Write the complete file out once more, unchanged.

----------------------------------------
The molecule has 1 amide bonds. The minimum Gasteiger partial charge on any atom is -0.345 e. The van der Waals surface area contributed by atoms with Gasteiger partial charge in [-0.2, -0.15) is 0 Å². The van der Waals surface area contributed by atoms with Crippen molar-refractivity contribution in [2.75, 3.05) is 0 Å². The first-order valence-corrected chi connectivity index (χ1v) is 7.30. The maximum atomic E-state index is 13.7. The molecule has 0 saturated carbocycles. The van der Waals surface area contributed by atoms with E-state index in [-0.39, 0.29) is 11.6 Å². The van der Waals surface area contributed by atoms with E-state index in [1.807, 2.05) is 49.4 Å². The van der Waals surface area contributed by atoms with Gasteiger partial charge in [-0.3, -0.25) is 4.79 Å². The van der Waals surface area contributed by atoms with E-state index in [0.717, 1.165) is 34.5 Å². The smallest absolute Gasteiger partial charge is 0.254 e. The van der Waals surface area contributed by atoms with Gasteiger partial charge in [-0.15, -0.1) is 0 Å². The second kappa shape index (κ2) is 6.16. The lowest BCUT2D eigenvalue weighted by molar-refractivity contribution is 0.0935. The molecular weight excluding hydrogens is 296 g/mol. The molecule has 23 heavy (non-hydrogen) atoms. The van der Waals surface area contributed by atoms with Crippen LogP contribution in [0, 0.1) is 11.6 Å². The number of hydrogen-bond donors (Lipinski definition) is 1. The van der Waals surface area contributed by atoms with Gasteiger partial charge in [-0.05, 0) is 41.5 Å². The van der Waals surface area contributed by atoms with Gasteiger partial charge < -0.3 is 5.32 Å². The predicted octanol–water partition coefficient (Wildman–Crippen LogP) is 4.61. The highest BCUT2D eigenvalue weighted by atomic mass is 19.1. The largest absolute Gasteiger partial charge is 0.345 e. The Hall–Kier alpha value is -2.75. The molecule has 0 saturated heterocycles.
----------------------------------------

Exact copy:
The molecule has 1 amide bonds. The minimum Gasteiger partial charge on any atom is -0.345 e. The van der Waals surface area contributed by atoms with Gasteiger partial charge in [-0.2, -0.15) is 0 Å². The van der Waals surface area contributed by atoms with Crippen molar-refractivity contribution in [2.75, 3.05) is 0 Å². The first-order valence-corrected chi connectivity index (χ1v) is 7.30. The maximum atomic E-state index is 13.7. The molecule has 0 saturated carbocycles. The van der Waals surface area contributed by atoms with E-state index in [-0.39, 0.29) is 11.6 Å². The van der Waals surface area contributed by atoms with E-state index in [1.807, 2.05) is 49.4 Å². The van der Waals surface area contributed by atoms with Gasteiger partial charge in [-0.3, -0.25) is 4.79 Å². The van der Waals surface area contributed by atoms with E-state index in [0.717, 1.165) is 34.5 Å². The smallest absolute Gasteiger partial charge is 0.254 e. The van der Waals surface area contributed by atoms with Gasteiger partial charge in [-0.15, -0.1) is 0 Å². The second kappa shape index (κ2) is 6.16. The lowest BCUT2D eigenvalue weighted by molar-refractivity contribution is 0.0935. The molecular weight excluding hydrogens is 296 g/mol. The molecule has 23 heavy (non-hydrogen) atoms. The van der Waals surface area contributed by atoms with Crippen LogP contribution in [0, 0.1) is 11.6 Å². The number of hydrogen-bond donors (Lipinski definition) is 1. The van der Waals surface area contributed by atoms with Gasteiger partial charge in [-0.05, 0) is 41.5 Å². The van der Waals surface area contributed by atoms with Gasteiger partial charge < -0.3 is 5.32 Å². The predicted octanol–water partition coefficient (Wildman–Crippen LogP) is 4.61. The highest BCUT2D eigenvalue weighted by atomic mass is 19.1. The largest absolute Gasteiger partial charge is 0.345 e. The Hall–Kier alpha value is -2.75. The molecule has 0 saturated heterocycles.